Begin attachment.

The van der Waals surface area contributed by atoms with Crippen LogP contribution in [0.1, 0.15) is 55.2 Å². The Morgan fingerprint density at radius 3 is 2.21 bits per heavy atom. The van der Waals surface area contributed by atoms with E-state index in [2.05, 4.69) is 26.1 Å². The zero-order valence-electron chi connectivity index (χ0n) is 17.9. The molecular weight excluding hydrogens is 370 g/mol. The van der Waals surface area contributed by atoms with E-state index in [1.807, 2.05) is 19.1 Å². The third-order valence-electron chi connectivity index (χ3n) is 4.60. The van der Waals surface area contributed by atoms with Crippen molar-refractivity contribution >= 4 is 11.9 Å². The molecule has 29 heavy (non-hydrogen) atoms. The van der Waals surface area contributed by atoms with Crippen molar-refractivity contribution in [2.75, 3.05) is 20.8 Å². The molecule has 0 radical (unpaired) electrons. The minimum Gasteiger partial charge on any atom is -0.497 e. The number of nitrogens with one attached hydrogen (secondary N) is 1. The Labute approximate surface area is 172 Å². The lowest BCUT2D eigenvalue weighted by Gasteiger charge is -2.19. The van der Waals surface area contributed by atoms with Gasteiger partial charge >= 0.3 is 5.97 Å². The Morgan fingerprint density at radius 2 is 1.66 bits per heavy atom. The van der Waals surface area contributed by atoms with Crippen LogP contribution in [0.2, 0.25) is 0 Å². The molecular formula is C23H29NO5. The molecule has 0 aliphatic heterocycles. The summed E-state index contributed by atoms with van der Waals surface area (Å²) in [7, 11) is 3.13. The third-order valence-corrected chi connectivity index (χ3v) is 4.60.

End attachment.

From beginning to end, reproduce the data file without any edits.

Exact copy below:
The van der Waals surface area contributed by atoms with Crippen LogP contribution in [0.1, 0.15) is 55.2 Å². The Morgan fingerprint density at radius 3 is 2.21 bits per heavy atom. The van der Waals surface area contributed by atoms with E-state index in [2.05, 4.69) is 26.1 Å². The zero-order valence-electron chi connectivity index (χ0n) is 17.9. The molecular weight excluding hydrogens is 370 g/mol. The van der Waals surface area contributed by atoms with E-state index in [1.807, 2.05) is 19.1 Å². The third-order valence-electron chi connectivity index (χ3n) is 4.60. The van der Waals surface area contributed by atoms with Crippen molar-refractivity contribution >= 4 is 11.9 Å². The molecule has 29 heavy (non-hydrogen) atoms. The van der Waals surface area contributed by atoms with Crippen molar-refractivity contribution in [2.75, 3.05) is 20.8 Å². The molecule has 0 radical (unpaired) electrons. The minimum Gasteiger partial charge on any atom is -0.497 e. The number of nitrogens with one attached hydrogen (secondary N) is 1. The Labute approximate surface area is 172 Å². The lowest BCUT2D eigenvalue weighted by Gasteiger charge is -2.19. The van der Waals surface area contributed by atoms with Gasteiger partial charge >= 0.3 is 5.97 Å². The Morgan fingerprint density at radius 2 is 1.66 bits per heavy atom. The van der Waals surface area contributed by atoms with Crippen LogP contribution in [0.2, 0.25) is 0 Å². The molecular formula is C23H29NO5. The molecule has 0 aliphatic heterocycles. The summed E-state index contributed by atoms with van der Waals surface area (Å²) in [7, 11) is 3.13. The third-order valence-corrected chi connectivity index (χ3v) is 4.60.